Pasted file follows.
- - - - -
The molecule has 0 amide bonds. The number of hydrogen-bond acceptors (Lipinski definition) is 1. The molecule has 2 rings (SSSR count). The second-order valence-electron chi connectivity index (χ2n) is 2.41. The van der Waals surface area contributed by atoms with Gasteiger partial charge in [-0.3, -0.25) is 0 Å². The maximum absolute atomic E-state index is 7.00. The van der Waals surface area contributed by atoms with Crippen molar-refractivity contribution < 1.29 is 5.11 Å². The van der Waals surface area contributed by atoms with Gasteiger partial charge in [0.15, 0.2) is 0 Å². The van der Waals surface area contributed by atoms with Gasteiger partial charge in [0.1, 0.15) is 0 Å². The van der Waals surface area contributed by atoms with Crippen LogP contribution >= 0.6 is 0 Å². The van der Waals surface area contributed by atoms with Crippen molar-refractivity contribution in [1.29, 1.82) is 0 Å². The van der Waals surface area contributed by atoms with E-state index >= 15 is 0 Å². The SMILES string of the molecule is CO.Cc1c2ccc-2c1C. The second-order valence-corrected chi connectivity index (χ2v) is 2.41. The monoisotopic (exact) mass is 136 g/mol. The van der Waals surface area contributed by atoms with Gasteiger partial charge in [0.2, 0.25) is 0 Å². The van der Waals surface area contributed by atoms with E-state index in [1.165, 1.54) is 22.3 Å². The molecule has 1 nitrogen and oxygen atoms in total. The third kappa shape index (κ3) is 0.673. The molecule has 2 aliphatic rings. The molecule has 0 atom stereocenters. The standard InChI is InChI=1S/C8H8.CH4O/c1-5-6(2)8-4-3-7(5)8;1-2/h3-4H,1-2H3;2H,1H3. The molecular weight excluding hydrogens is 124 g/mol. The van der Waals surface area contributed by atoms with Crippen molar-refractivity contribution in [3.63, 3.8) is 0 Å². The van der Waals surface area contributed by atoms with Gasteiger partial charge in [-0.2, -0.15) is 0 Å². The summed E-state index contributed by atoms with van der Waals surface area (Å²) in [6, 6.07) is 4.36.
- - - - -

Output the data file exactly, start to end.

The molecule has 0 amide bonds. The number of hydrogen-bond acceptors (Lipinski definition) is 1. The molecule has 2 rings (SSSR count). The second-order valence-electron chi connectivity index (χ2n) is 2.41. The van der Waals surface area contributed by atoms with Gasteiger partial charge in [-0.3, -0.25) is 0 Å². The maximum absolute atomic E-state index is 7.00. The van der Waals surface area contributed by atoms with Crippen molar-refractivity contribution < 1.29 is 5.11 Å². The van der Waals surface area contributed by atoms with Gasteiger partial charge in [0.15, 0.2) is 0 Å². The van der Waals surface area contributed by atoms with Gasteiger partial charge in [0.1, 0.15) is 0 Å². The van der Waals surface area contributed by atoms with Crippen LogP contribution >= 0.6 is 0 Å². The van der Waals surface area contributed by atoms with Crippen molar-refractivity contribution in [1.29, 1.82) is 0 Å². The van der Waals surface area contributed by atoms with E-state index >= 15 is 0 Å². The SMILES string of the molecule is CO.Cc1c2ccc-2c1C. The second-order valence-corrected chi connectivity index (χ2v) is 2.41. The monoisotopic (exact) mass is 136 g/mol. The van der Waals surface area contributed by atoms with Gasteiger partial charge in [0.2, 0.25) is 0 Å². The van der Waals surface area contributed by atoms with E-state index in [1.165, 1.54) is 22.3 Å². The molecule has 1 nitrogen and oxygen atoms in total. The third kappa shape index (κ3) is 0.673. The molecule has 2 aliphatic rings. The molecule has 0 atom stereocenters. The standard InChI is InChI=1S/C8H8.CH4O/c1-5-6(2)8-4-3-7(5)8;1-2/h3-4H,1-2H3;2H,1H3. The molecular weight excluding hydrogens is 124 g/mol. The van der Waals surface area contributed by atoms with Crippen molar-refractivity contribution in [3.63, 3.8) is 0 Å². The van der Waals surface area contributed by atoms with Gasteiger partial charge in [-0.2, -0.15) is 0 Å². The summed E-state index contributed by atoms with van der Waals surface area (Å²) in [6, 6.07) is 4.36.